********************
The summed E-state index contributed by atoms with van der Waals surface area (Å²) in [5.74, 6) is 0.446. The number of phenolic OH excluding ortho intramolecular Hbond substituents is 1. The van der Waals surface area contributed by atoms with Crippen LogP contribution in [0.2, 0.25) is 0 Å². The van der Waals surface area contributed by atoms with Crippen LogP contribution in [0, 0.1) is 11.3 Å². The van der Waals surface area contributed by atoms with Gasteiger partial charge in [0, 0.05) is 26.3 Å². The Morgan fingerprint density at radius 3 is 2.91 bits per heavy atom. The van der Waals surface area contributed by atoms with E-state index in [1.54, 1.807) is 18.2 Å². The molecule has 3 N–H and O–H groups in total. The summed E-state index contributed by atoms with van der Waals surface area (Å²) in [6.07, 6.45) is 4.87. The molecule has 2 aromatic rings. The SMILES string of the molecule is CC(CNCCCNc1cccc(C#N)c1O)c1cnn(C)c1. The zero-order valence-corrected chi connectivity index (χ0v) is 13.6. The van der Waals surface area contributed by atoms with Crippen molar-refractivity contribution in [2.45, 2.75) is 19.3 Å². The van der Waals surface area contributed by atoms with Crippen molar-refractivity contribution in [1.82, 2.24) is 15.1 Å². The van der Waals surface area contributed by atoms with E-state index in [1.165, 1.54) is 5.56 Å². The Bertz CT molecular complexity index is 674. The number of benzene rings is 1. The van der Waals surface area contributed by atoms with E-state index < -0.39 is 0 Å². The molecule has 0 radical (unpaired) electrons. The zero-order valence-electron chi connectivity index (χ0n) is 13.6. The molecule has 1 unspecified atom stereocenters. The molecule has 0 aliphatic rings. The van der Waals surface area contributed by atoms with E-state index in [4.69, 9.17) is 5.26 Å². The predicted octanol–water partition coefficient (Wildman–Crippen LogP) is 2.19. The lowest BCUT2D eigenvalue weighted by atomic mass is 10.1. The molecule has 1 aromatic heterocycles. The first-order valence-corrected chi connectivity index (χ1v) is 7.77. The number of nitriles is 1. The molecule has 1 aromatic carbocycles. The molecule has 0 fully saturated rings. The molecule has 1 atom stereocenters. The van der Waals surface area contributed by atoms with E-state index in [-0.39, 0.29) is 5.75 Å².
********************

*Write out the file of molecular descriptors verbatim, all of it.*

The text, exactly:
The summed E-state index contributed by atoms with van der Waals surface area (Å²) in [5.74, 6) is 0.446. The number of phenolic OH excluding ortho intramolecular Hbond substituents is 1. The van der Waals surface area contributed by atoms with Crippen LogP contribution in [0.2, 0.25) is 0 Å². The van der Waals surface area contributed by atoms with Crippen LogP contribution in [0, 0.1) is 11.3 Å². The van der Waals surface area contributed by atoms with Gasteiger partial charge in [0, 0.05) is 26.3 Å². The Morgan fingerprint density at radius 3 is 2.91 bits per heavy atom. The van der Waals surface area contributed by atoms with E-state index in [1.54, 1.807) is 18.2 Å². The molecule has 3 N–H and O–H groups in total. The summed E-state index contributed by atoms with van der Waals surface area (Å²) in [6.07, 6.45) is 4.87. The molecule has 2 aromatic rings. The SMILES string of the molecule is CC(CNCCCNc1cccc(C#N)c1O)c1cnn(C)c1. The zero-order valence-corrected chi connectivity index (χ0v) is 13.6. The van der Waals surface area contributed by atoms with Crippen molar-refractivity contribution in [2.45, 2.75) is 19.3 Å². The van der Waals surface area contributed by atoms with Crippen molar-refractivity contribution in [1.82, 2.24) is 15.1 Å². The van der Waals surface area contributed by atoms with E-state index in [1.165, 1.54) is 5.56 Å². The Bertz CT molecular complexity index is 674. The number of benzene rings is 1. The van der Waals surface area contributed by atoms with E-state index < -0.39 is 0 Å². The molecule has 0 radical (unpaired) electrons. The zero-order valence-electron chi connectivity index (χ0n) is 13.6. The molecule has 1 unspecified atom stereocenters. The molecule has 0 aliphatic rings. The van der Waals surface area contributed by atoms with E-state index in [4.69, 9.17) is 5.26 Å². The predicted octanol–water partition coefficient (Wildman–Crippen LogP) is 2.19. The lowest BCUT2D eigenvalue weighted by atomic mass is 10.1. The molecule has 1 aromatic heterocycles. The first-order valence-corrected chi connectivity index (χ1v) is 7.77. The number of nitriles is 1. The molecule has 1 aromatic carbocycles. The molecule has 0 fully saturated rings. The molecule has 1 atom stereocenters. The van der Waals surface area contributed by atoms with E-state index in [-0.39, 0.29) is 5.75 Å².